Wired magazine reported today that a new bill from Joe Lieberman and Susan Collins, currently in draft form, would give the government broad powers to take over responsibility for civilian networks in case of an “imminent cyber threat.”
It’s commendable that legislators are thinking about private networks while making contingency plans for a massive cyber attack. Protecting government IT systems isn’t enough — the vast majority of the country’s infrastructure in this area lies in private hands.
From the Wired report:
“These emergency measures are supposed to remain in place for no more than 30 days. But they can be extended indefinitely, a month at a time.
The DHS cybersecurity director has to ensure that the emergency measures ‘represent the least disruptive means feasible’ and that ‘the privacy and civil liberties of United States persons are protected,’ according to the bill.”
This bill does raise all sorts of thorny questions, though. How specific are the guidelines to determine when an attack is critical enough to justify the government taking control over the assets of a private company? Can the DHS cybersecurity director do this unilaterally? And why is the government more capable than private industry in defending against a cyber attack? I’m sure the good people at Google and Microsoft have spent an hour or two pondering these issues and would have some expertise to lend.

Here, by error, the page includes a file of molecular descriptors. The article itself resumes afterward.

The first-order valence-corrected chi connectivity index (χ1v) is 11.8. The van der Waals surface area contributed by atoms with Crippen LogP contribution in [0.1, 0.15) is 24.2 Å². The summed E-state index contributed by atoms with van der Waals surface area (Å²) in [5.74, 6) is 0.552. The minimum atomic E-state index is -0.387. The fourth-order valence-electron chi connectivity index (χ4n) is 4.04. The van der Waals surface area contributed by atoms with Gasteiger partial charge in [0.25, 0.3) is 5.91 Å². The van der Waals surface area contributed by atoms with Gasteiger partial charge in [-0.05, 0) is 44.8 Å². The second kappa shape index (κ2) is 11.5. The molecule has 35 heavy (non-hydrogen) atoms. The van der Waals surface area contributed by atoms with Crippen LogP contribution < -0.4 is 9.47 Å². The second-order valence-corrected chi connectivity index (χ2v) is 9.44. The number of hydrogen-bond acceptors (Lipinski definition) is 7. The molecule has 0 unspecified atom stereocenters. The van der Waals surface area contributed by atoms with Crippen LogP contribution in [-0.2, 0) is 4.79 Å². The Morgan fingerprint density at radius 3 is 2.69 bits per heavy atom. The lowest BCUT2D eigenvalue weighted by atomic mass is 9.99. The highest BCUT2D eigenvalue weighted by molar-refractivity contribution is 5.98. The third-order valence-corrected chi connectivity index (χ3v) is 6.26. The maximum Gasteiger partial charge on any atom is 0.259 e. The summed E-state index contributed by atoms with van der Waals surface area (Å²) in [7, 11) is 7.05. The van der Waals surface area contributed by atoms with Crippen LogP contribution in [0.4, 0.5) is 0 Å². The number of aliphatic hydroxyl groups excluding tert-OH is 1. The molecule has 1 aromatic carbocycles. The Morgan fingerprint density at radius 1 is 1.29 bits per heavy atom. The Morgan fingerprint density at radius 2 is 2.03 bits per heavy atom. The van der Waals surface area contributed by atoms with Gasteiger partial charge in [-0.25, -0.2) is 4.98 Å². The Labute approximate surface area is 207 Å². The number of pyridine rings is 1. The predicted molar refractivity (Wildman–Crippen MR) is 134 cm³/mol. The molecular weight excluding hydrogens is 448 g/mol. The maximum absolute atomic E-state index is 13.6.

I haven’t seen the bill’s full text, so perhaps some of this issues are addressed, but it’s evident from ongoing events in the Gulf of Mexico that the government is not always the best-equipped party to handle a crisis (although private industry isn’t exactly covering itself in glory, I suppose). It’ll be interesting the see the reaction from the private sector if and when this legislation goes forward.